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  • July 11, 2014 - Reflections

    By Jean S. Horner
    The other day while walking down a corridor in a public building, I saw what appeared to be someone walking toward me. On coming closer, I found it was my own reflection in a huge mirror. For a moment it frightened me. Somehow a full-length reflection of one’s self is a startling thing. ...




Connections: Daniel Odean
Apr. 27, 2014

Effective Ministry in the World of Prison Chaplains

Assemblies of God Chaplain Daniel Odean has been with the Federal Bureau of Prisons for two decades, including the past four years as supervisory chaplain at the U.S. Medical Center for Federal Prisoners in Springfield, Mo. Odean, 53, recently sat down with Pentecostal Evangel News Editor John W. Kennedy.

evangel: You’ve served in a variety of settings. Regardless of location, what commonalities do you see among prisoners?

DANIEL ODEAN: I’ve been in an urban setting in a Chicago high-rise that was like a federal jail with people arrested right off the street; a long-term penitentiary in Terre Haute, Ind.; a deportation center in Oakdale, La.; and now the Springfield medical center. Although there are different missions and styles, there are absolute commonalities: overarching loneliness, depression, and separation from families.

evangel: How can churchgoers help those in prison?

ODEAN: Just as with any other missionary, chaplains cannot do what we do without the supporting prayer of the local body that sends us out. People give of their finances for Bibles and the Pentecostal Evangel, which are powerful tools to place into the hands of inmates. Our racks used to be flooded with religious literature, but many organizations have cut back on donated materials. However, the Pentecostal Evangel remains and is highly requested and appreciated.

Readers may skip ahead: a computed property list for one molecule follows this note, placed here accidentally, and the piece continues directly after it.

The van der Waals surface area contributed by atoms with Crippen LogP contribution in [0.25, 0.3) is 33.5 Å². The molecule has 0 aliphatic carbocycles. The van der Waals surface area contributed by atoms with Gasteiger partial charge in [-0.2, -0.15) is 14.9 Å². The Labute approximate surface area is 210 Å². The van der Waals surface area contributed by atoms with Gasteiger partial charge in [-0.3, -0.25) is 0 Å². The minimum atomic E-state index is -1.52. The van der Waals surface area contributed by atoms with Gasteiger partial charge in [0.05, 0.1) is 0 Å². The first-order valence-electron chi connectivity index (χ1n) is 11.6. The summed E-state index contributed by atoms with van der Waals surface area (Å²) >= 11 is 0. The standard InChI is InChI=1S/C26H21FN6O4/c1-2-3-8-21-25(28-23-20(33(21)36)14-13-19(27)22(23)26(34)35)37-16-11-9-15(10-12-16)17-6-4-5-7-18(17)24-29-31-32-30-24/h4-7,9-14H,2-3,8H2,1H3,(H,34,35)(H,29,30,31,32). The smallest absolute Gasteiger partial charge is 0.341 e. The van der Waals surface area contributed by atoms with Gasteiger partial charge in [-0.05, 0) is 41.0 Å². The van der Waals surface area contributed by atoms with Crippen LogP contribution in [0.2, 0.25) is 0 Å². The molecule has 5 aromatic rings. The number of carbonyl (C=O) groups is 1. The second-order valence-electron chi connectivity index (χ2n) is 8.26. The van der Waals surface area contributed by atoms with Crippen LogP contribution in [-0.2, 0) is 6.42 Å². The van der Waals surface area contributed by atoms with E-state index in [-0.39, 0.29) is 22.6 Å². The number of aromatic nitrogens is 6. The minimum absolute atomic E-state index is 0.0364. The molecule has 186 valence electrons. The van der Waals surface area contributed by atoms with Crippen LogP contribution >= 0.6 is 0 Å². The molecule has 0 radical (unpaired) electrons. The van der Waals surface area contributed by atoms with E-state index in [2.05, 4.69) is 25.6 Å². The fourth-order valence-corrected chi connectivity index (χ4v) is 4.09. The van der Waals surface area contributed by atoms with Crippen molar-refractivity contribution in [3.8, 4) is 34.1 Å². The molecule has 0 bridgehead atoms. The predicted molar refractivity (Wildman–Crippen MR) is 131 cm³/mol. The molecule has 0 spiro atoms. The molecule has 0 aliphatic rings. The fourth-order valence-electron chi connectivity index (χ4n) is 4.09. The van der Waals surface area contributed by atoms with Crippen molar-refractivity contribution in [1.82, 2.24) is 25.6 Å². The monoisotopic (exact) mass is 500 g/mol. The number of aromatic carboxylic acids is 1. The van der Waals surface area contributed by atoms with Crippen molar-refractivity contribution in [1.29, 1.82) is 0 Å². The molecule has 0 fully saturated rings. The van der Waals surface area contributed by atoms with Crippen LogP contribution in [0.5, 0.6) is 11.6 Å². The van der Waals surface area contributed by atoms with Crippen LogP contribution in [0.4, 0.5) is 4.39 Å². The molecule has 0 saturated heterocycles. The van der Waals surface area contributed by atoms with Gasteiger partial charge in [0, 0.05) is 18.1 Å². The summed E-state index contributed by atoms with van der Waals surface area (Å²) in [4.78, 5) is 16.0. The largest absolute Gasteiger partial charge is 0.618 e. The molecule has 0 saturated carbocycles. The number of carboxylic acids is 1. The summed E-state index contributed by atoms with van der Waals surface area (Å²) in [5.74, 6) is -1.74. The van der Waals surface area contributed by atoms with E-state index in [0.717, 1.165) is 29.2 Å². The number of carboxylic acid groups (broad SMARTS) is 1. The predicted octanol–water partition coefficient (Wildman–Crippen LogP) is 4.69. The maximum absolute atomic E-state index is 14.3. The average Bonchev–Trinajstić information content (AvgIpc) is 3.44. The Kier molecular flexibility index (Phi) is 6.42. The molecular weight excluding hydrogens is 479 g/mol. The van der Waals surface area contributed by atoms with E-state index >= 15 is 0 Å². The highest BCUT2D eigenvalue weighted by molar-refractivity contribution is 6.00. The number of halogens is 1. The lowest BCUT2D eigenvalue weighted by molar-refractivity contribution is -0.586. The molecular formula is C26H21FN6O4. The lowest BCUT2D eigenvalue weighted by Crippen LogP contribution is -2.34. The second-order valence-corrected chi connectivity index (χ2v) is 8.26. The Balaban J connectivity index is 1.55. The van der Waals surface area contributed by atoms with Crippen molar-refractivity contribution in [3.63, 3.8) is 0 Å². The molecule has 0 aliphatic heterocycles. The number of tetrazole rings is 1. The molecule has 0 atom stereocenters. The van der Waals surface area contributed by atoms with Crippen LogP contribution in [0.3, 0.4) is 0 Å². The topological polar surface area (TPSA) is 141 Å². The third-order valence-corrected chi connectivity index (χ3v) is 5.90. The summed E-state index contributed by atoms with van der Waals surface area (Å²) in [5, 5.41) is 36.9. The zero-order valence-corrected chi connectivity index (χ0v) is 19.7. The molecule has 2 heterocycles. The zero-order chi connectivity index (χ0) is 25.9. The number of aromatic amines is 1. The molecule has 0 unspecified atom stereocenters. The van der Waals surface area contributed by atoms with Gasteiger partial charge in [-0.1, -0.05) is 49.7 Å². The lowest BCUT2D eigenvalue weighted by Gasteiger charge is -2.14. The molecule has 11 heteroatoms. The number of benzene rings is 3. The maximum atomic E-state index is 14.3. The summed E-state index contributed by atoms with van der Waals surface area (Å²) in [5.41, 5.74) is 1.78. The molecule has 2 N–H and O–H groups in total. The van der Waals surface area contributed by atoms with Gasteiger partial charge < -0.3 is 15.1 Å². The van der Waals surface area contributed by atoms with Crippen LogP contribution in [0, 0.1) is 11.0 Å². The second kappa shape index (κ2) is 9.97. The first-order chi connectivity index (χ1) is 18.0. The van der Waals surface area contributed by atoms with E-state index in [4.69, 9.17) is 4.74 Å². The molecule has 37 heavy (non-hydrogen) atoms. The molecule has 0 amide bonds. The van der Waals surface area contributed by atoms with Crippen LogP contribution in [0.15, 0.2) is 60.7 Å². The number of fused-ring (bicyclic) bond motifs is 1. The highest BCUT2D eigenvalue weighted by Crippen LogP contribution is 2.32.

I’ve been amazed over the years to see the self-sacrifice of people volunteering their time to minister to inmates. Volunteers can provide a positive role model and spiritual leadership when prisoners know they are not being paid to be there.

evangel: What can chaplains do for prisoners that volunteers can’t?

ODEAN: Full-time chaplains are there throughout the week, and able to establish long-term relationships with inmates. By knowing their background and by being available, we are able to pastor and counsel them, ministering to their needs.

evangel: Do you see spiritual interest among inmates rising, falling, or staying the same?

ODEAN: Pessimistically, I see an unchurched generation coming in, and there is no foundation for chaplains to build upon. But I’m optimistic at the same time. People are still getting saved, baptized, and filled with the Holy Spirit.

I also see many inmates gravitating to unfamiliar religions. Chaplains didn’t have to deal with some of these in the not-so-distant past, but they have become more mainstream in prison. Constitutionally, we have to accommodate them.

evangel: So Christianity is facing more competition these days for inmates’ attention.

ODEAN: Chaplains must be fair and equitable in approach. We must find a way to see that inmates can practice their free exercise of religion in an appropriate manner. As a chaplain I see a broad range of religious perspectives.

As a Christian chaplain, while I’m not allowed to proselytize, I can still be a support person for non-Christians. When interest in their religion diminishes, many find Jesus. Inmates do clip the salvation coupons in the Pentecostal Evangel and send them in, which in turn are forwarded to chaplains for follow-up.

evangel: Why should Christians care about inmates, even those who have no chance of being released?

ODEAN: People should care because there is no greater way to change the life of a person than the gospel of the Lord Jesus Christ. Jesus can change hearts. Most inmates come back into society; only a small portion stay in prison. We as a society have a vested interest in trying to make a difference in their lives. They will work at our job sites and live in houses around the corner.

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